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Helping pastures recover from extreme weather

Gene Johnston 02/07/2012 @ 5:28pm On the scene at the 2012 Cattle Convention, Nashville

Last year was a strange one, weather-wise, for all types of crops, including pastures. Flooding was widespread in the Midwest, followed by drought that hit a lot of the Central and Southern Plains as well as the mid-South.

Hopefully, this year will be one of recovery, says Roxanne Gutschenritter, a pasture and range specialist for DuPont Crop Protection. At the 2012 Cattle Industry Convention, she shared advice with beef producers for bringing pastures back to full production after floods, droughts, or both.


Some pastures got grazed off much shorter than they should have been grazed, right to ground level, says Guschenritter. Now if precipitation is coming, the first thing you need to do is watch for winter annual weeds to show up.

“They’ll be the first things to grow in these pastures, and they’ll be more aggressive than your pasture grasses,” she says. They could include weeds such as marestail, broomweed, and buttercup. Thistles, while not considered a winter annual, may also take advantage of the low early competition from grasses.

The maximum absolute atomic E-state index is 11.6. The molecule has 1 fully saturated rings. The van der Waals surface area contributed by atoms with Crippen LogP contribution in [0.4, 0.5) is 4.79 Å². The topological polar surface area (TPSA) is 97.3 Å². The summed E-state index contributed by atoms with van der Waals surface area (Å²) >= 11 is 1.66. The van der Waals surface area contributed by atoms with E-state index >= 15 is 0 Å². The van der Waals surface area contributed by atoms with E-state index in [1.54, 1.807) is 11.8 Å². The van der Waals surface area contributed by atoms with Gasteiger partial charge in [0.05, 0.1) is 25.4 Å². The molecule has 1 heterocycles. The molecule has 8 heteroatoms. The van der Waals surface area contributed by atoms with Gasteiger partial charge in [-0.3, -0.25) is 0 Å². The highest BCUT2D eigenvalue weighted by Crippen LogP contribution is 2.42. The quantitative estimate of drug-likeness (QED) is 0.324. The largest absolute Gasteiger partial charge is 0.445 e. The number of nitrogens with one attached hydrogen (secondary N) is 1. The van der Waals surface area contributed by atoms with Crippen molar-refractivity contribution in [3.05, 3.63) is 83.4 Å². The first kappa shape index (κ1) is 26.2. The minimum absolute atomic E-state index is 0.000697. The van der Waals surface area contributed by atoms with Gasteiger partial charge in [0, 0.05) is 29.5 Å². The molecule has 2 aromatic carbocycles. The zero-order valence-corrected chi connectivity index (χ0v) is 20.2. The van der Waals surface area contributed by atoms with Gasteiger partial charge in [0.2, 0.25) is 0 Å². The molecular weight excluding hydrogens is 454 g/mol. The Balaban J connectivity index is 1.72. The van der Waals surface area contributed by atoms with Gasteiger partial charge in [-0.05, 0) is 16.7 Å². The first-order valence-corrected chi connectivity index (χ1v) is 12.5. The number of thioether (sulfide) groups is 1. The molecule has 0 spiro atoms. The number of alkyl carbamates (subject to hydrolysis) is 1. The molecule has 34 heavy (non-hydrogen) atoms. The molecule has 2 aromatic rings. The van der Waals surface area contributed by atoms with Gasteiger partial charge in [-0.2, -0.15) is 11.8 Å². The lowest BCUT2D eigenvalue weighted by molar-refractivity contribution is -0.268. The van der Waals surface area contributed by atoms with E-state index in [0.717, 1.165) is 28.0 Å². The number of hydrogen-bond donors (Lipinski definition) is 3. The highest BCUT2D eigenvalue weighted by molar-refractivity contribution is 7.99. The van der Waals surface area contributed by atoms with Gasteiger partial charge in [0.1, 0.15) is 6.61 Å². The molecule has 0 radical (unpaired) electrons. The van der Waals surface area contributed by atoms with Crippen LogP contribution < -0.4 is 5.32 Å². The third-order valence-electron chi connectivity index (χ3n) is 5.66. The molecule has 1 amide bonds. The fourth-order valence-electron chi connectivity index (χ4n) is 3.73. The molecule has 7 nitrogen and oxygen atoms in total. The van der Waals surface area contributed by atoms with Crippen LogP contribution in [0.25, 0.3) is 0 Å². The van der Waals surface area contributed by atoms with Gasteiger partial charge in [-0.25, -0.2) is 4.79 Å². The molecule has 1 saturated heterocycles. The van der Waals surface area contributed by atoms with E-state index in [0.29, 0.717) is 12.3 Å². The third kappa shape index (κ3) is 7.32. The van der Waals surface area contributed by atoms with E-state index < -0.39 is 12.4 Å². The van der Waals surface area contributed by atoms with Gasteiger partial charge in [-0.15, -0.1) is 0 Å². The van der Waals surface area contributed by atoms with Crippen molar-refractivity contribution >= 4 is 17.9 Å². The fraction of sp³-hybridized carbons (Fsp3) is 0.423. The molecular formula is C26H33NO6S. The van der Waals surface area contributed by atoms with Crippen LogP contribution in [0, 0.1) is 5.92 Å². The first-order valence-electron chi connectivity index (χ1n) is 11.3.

“If you see aggressive weeds, get them early with an effective herbicide,” she continues. “I like to get them at 2 to 4 inches tall, before they get ahead of the grass. Weeds start to compete at a very small size. But herbicides are very effective when weeds are small and in a stage of fast growth.”

The herbicide of choice in DuPont’s lineup would be Cimmaron Max in many areas, she says.

In southern bermudagrass grazing areas, DuPont has a product called Pastora that is effective at controlling grass weeds like little barley, or ryegrass. “They can just cover over a bermudagrass stand,” says Guschenritter.

This wouldn’t be a time to early-graze a pasture, while it’s recovering from drought stress, she says. “Usually, you didn’t lose your stand of pasture grasses to drought, it’s just been really knocked back and will take time to recover. Once it’s back and growing good, you should be able to graze normally.”


If your pastures were in a flood zone last year, you’ve got different problems in recovery, but it still starts with observation. “Get out there and look closely to see what you have coming back in a pasture,” says Guschenritter. “Flood waters move things, including weed seeds. You might see some species you haven’t seen before, a new landscape of weeds brought in from somewhere else. Figure out what you have, then address the problem.”

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